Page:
And now, on that note, I am heading back into the spice mines. Have a lovely Tuesday, everyone.

The Other Side of the Door

Friday and I am taking the day off from the day job. Yes, I know it was a short week already and I should probably save the vacation day for sometime later in the year when it would really come in handy, but this was a rough week for me and I feel entitled to take a mental healing day, so sue me, okay?

The Lost Apartment is, as always, a disheveled hovel that looks like two college-age males live here, and that always plays a part into my emotional stability. I am not sure why that is, but I simply cannot abide clutter and dust and dirty windows–being raised, no doubt, by a woman who made Joan Crawford look slovenly probably has something to do with it–and it always weighs on my mental stability, which is always tenuous at best. I had hoped to do something about that over Labor Day weekend, and while progress of a sort was definitely made, not enough to really make a difference; rather, it was more like a lick-and-a-promise; a mere surface touching that simply kept it from looking like a condemned property. But the heat has been so horrifically intense this year that doing anything in the kitchen/laundry room is misery, let alone going outside and climbing a ladder to clean the windows. But….if I get up early one morning, it should still be cool enough to be bearable.

Right?

One can dream, at any rate.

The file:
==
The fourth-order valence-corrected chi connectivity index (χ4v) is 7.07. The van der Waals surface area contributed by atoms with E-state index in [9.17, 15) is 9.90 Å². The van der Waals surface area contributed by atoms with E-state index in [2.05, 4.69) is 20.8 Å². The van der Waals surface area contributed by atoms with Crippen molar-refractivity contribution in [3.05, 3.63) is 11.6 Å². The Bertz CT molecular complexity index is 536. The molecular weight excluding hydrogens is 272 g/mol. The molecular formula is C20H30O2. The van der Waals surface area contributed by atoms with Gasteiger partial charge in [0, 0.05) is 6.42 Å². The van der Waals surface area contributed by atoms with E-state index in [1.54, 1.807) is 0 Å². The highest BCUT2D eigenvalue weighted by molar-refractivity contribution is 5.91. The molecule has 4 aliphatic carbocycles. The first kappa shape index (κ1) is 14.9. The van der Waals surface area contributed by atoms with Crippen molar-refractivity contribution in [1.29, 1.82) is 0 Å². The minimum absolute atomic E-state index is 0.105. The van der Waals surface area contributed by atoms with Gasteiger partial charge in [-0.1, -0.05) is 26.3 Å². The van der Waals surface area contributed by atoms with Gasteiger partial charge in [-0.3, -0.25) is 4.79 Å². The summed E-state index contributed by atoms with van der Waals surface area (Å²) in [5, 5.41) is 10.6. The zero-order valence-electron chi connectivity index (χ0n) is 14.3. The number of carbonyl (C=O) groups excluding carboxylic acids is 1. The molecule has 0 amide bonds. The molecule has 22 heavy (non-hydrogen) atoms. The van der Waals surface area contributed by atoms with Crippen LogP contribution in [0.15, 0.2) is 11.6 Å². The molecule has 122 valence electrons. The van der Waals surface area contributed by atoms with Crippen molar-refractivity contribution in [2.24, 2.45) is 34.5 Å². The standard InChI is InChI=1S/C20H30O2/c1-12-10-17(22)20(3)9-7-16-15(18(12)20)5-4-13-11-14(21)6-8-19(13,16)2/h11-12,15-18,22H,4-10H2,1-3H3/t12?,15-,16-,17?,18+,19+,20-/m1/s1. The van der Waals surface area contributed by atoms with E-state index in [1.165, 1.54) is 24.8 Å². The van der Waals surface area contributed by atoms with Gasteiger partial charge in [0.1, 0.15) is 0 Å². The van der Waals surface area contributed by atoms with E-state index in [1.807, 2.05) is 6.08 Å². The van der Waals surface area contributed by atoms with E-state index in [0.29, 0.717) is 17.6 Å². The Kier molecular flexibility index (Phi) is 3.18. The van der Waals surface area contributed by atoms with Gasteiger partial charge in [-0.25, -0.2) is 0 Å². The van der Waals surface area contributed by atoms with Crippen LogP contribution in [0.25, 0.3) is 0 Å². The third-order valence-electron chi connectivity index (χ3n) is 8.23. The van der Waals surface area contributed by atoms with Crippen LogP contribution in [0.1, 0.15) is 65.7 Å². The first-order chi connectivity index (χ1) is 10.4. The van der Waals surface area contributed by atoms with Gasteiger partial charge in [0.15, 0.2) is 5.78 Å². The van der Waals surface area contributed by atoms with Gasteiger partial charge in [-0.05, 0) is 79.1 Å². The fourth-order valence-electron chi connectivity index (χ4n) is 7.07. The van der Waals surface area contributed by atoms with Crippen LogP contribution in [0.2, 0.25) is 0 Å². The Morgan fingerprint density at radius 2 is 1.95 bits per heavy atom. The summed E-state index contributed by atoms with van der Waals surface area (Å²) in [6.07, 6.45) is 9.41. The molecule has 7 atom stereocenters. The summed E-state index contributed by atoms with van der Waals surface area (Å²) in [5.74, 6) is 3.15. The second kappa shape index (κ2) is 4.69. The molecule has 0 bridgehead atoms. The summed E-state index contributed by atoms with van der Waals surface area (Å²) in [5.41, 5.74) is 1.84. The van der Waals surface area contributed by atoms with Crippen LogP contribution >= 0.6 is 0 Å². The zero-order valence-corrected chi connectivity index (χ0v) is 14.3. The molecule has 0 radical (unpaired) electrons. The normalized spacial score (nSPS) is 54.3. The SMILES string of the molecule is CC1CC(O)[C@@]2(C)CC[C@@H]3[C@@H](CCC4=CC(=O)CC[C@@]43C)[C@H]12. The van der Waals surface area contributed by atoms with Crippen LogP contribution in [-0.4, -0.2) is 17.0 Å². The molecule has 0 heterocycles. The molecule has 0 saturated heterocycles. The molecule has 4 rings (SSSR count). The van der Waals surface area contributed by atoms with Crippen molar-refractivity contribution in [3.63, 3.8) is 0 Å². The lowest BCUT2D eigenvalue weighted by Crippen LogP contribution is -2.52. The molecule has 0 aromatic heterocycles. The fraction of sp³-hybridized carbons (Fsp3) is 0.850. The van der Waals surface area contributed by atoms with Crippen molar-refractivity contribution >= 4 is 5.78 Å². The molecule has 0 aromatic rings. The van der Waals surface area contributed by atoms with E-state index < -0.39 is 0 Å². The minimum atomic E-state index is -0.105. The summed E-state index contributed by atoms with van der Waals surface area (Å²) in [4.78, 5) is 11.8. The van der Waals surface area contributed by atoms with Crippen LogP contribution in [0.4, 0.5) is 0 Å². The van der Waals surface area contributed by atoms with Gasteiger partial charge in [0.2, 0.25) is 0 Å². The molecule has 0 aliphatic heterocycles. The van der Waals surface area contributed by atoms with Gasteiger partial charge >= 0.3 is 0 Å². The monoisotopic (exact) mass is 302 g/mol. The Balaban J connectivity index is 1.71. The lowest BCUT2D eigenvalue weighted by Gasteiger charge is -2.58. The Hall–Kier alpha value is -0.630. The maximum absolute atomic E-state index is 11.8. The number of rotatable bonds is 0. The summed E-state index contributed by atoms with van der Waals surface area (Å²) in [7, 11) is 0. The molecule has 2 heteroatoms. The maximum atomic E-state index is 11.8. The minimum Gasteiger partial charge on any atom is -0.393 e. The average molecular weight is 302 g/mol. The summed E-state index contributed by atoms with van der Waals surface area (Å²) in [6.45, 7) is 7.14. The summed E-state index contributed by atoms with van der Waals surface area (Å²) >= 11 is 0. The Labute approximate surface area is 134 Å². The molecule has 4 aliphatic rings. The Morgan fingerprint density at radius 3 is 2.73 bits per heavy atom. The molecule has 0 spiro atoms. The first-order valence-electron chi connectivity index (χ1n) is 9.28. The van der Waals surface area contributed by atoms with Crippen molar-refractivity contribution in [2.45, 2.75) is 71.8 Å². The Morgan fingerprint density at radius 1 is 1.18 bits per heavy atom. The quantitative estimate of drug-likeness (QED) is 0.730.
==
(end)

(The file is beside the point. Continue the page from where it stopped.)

This morning is probably the morning I should have done the windows, ironically. It’s not terribly sunny this morning, and it doesn’t feel particularly hot here in the Lost Apartment, either. There are an insane amount of tropical systems being tracked by the Hurricane Center; I’ve seen reports ranging from four to seven; and there’s a low pressure system just off the coast here in the Gulf that apparently is going to bury us with rain even if it doesn’t develop into anything stronger. I also allowed myself to sleep in this morning–note to self: set alarm for tomorrow–and it felt terrific to get rest again. I’ve already started a load of the bed linens, and when I finish this I am going to start filing in an attempt to get the office under control. Today is my day to clean and start working through all the emails that have accumulated; and later this afternoon I will try to get some writing done. I’m also going to read a couple of short stories today, rather than diving into Babylon Berlin; I don’t want to risk getting sucked into it, which I suspect will happen. I’m also reading–and savoring–Gore Vidal’s Lincoln, which is another of his American Empire series; I’ve already read Century–and I’ve always enjoyed Vidal’s work whenever I can bring myself to read it. He has a very distinct writing style that I enjoy, but I also don’t think I would have particularly liked Vidal had we ever met; he seemed like a difficult person, and an intellectual snob–and there are few character traits I despise more than snobbery of any kind. But he was incredibly smart, and a talented writer; I know I’ve enjoyed everything of his that I’ve read–and would, and probably should, like to revisit both The City and the Pillar and Myra Breckinridge again. (I would imagine Myra Breckinridge would not fly today…) I also find some of my reading choices this year thus far, looking back, to be…interesting. I’ve read a lot of plague literature, obviously, and now I seem to be gravitating to Civil War narratives. Curious.